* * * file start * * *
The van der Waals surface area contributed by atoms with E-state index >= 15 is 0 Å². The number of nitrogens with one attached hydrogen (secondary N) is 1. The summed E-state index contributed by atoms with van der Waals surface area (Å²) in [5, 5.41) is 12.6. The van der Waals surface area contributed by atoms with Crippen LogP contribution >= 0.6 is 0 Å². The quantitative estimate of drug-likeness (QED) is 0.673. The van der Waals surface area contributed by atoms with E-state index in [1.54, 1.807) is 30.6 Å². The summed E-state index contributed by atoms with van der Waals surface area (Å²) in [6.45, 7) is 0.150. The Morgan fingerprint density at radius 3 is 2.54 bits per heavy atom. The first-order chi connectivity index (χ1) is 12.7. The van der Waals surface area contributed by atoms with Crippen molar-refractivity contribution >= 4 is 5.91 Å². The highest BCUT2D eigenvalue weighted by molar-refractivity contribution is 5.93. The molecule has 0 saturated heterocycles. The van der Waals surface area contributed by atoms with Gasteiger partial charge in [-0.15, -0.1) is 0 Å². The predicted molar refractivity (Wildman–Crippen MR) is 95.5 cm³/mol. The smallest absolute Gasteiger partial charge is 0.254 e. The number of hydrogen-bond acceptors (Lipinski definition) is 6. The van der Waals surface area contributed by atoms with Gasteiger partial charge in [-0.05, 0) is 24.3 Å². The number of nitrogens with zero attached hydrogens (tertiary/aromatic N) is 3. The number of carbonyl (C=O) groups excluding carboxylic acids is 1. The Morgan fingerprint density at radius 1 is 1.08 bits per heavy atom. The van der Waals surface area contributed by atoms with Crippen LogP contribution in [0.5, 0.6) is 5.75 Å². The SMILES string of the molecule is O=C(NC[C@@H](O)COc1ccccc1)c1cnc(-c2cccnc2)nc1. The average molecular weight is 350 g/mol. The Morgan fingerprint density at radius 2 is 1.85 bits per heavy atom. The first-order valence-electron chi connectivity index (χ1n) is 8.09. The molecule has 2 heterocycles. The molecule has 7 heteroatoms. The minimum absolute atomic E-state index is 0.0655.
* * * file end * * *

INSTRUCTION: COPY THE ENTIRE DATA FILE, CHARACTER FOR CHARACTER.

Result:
The van der Waals surface area contributed by atoms with E-state index >= 15 is 0 Å². The number of nitrogens with one attached hydrogen (secondary N) is 1. The summed E-state index contributed by atoms with van der Waals surface area (Å²) in [5, 5.41) is 12.6. The van der Waals surface area contributed by atoms with Crippen LogP contribution >= 0.6 is 0 Å². The quantitative estimate of drug-likeness (QED) is 0.673. The van der Waals surface area contributed by atoms with E-state index in [1.54, 1.807) is 30.6 Å². The summed E-state index contributed by atoms with van der Waals surface area (Å²) in [6.45, 7) is 0.150. The Morgan fingerprint density at radius 3 is 2.54 bits per heavy atom. The first-order chi connectivity index (χ1) is 12.7. The van der Waals surface area contributed by atoms with Crippen molar-refractivity contribution >= 4 is 5.91 Å². The highest BCUT2D eigenvalue weighted by molar-refractivity contribution is 5.93. The molecule has 0 saturated heterocycles. The van der Waals surface area contributed by atoms with Gasteiger partial charge in [-0.15, -0.1) is 0 Å². The predicted molar refractivity (Wildman–Crippen MR) is 95.5 cm³/mol. The smallest absolute Gasteiger partial charge is 0.254 e. The number of hydrogen-bond acceptors (Lipinski definition) is 6. The van der Waals surface area contributed by atoms with Gasteiger partial charge in [-0.05, 0) is 24.3 Å². The number of nitrogens with zero attached hydrogens (tertiary/aromatic N) is 3. The number of carbonyl (C=O) groups excluding carboxylic acids is 1. The Morgan fingerprint density at radius 1 is 1.08 bits per heavy atom. The van der Waals surface area contributed by atoms with Crippen LogP contribution in [0.5, 0.6) is 5.75 Å². The SMILES string of the molecule is O=C(NC[C@@H](O)COc1ccccc1)c1cnc(-c2cccnc2)nc1. The average molecular weight is 350 g/mol. The Morgan fingerprint density at radius 2 is 1.85 bits per heavy atom. The first-order valence-electron chi connectivity index (χ1n) is 8.09. The molecule has 2 heterocycles. The molecule has 7 heteroatoms. The minimum absolute atomic E-state index is 0.0655.